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January 22, 2014
23:45 // 7 months ago
January 14, 2014

D.C. Court of Appeals strikes down FCC net neutrality regulations

  • 2010 The Federal Communications Commission adopted the Open Internet Order, a set of rules dictating how internet service providers could/couldn’t prioritize web traffic; fulfilling a campaign promise from President Obama to continue protecting net neutrality during his time in office.
  • 2014 A federal judge in Washington D.C. struck down the rules adopted under the Open Internet order, saying that the FCC over-stepped its boundaries by implementing the new regulations on ISPs and that Congress would need to formally classify companies like Verizon and Comcast as “common carriers” if it believed the FCC should have the same ability to regulate ISPs as it does telecommunications providers. source
16:16 // 7 months ago
January 7, 2014
15:14 // 7 months ago
September 9, 2013
16:16 // 11 months ago
June 6, 2013
Within hours of the disclosure that the federal authorities routinely collect data on phone calls Americans make, regardless of whether they have any bearing on a counterterrorism investigation, the Obama administration issued the same platitude it has offered every time President Obama has been caught overreaching in the use of his powers: Terrorists are a real menace and you should just trust us to deal with them because we have internal mechanisms (that we are not going to tell you about) to make sure we do not violate your rights.

The New York Times editorial is NOT PLEASED about the news broken by The Guardian about the federal government’s data collection on phone calls through Verizon (essentially everything but the actual conversation). The anger in the editorial is visible and sharp, and is an excellent interrogation of the necessity and effectiveness, as well as the morality, of measures like this one.  (via thepoliticalnotebook)

Hold those feet to the fire!

16:49 // 1 year ago
Within the last few years, this program was used to stop a terrorist attack in the United States. We know that. It’s important. It fills in a little seam that we have, and it’s used to make sure that there is not an international [nexus] to any terrorism event if there may be one ongoing. So in that regard, it is a very valuable thing.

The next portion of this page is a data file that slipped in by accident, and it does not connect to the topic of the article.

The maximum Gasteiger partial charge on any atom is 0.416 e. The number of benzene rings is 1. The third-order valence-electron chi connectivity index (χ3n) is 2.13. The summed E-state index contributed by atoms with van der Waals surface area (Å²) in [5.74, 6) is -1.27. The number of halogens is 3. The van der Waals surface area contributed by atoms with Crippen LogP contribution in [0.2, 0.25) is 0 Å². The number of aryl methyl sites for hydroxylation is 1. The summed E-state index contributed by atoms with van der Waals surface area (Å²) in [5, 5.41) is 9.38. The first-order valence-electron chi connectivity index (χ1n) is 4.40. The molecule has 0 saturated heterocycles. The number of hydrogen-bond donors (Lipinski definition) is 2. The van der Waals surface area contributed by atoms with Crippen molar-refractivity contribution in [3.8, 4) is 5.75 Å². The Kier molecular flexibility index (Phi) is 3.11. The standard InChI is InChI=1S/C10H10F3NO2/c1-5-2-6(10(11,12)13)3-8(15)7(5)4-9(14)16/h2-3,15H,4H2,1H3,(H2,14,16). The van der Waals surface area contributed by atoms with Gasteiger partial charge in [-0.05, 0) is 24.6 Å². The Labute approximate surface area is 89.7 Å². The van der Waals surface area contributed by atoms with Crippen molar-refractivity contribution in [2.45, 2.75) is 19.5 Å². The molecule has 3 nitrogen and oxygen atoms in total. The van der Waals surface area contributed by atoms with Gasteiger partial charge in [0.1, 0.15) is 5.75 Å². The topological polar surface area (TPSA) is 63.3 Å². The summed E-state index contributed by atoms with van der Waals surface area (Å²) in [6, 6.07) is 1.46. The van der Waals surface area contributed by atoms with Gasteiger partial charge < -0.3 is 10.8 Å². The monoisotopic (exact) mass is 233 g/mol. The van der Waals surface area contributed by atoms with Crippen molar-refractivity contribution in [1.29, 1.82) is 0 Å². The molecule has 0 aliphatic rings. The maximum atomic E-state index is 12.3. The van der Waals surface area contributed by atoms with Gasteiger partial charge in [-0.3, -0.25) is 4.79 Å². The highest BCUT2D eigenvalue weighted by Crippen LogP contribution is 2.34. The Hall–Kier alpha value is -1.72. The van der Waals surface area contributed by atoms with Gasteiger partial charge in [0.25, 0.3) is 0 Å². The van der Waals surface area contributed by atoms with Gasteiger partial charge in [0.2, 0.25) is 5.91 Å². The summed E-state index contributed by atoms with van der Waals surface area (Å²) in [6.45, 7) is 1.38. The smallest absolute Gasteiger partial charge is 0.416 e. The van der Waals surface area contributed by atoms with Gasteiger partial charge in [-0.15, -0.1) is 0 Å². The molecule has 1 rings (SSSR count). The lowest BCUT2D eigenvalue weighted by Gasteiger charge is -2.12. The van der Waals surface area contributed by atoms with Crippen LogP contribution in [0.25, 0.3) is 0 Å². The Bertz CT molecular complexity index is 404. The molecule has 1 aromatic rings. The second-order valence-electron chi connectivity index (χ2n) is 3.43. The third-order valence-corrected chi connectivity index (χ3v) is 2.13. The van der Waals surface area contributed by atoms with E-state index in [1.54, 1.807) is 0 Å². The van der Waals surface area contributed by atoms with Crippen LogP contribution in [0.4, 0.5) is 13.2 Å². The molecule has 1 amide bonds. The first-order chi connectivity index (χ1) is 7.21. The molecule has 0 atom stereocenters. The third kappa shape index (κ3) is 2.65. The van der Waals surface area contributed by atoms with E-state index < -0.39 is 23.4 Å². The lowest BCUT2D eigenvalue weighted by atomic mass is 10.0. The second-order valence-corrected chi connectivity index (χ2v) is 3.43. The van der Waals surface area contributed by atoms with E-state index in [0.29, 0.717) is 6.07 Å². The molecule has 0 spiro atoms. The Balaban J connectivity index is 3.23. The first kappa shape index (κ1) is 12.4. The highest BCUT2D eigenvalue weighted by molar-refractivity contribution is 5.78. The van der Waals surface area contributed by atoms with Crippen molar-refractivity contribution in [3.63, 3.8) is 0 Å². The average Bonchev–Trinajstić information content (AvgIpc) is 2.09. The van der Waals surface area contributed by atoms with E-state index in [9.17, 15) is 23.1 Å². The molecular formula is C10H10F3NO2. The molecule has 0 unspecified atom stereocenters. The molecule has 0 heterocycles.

Rep. Mike Rogers, House Intelligence Committee Chairman • Defending a recently revealed NSA program, which collected tens of millions phone records from Verizon, during a press conference on Thursday afternoon. Rep. Rogers claimed that the extremely unpopular program has already prevented at least one act of terrorism, but declined to divulge any additional details, saying such information is still in the process of being declassified. source
15:49 // 1 year ago
1:57 // 1 year ago
The court order doesn’t allow the NSA to collect any information whatsoever on the contents of phone calls, or even to obtain any names or addresses of customers. What’s covered instead is known as “metadata”: the phone number of every caller and recipient; the unique serial number of the phones involved; the time and duration of each phone call; and potentially the location of each of the participants when the call happened. All of this information is being collected on millions of calls every day – every conversation taking place within the US, or between the US and a foreign country is collected.

Telephone metadata and what it can tell the authorities about you | James Ball (via rubenfeld)

Big data, federal-style.

(via rubenfeld)

1:28 // 1 year ago
According to this document obtained by The Guardian, the federal government, through a court order granted to the National Security Agency, is using the Patriot Act to collect the phone records of millions of Verizon users over a three-month period. Awesome. Read the full document here. It’s like the AP thing, except extended to everyone else.

According to this document obtained by The Guardian, the federal government, through a court order granted to the National Security Agency, is using the Patriot Act to collect the phone records of millions of Verizon users over a three-month period. Awesome. Read the full document here. It’s like the AP thing, except extended to everyone else.

1:26 // 1 year ago
August 1, 2012
Today’s action demonstrates that compliance with FCC obligations is not optional. The open device and application obligations were core conditions when Verizon purchased the C-block spectrum. The massive innovation and investment fueled by the Internet have been driven by consumer choice in both devices and applications. The steps taken today will not only protect consumer choice, but defend certainty for innovators to continue to deliver new services and apps without fear of being blocked.
FCC Chairman Julius Genachowski • Regarding an FCC ruling that basically prevents Verizon from charging money for its 4G wi-fi tethering services — a big victory for people who feel like they’re getting screwed by their phone provider. Why’s that? The 4G network was set up to be open and pro-consumer, with cell phone companies having limited influence on how their customers can use it. Verizon Wireless will also voluntarily make a $1.25 million payment to the Treasury to settle the issue.
10:15 // 2 years ago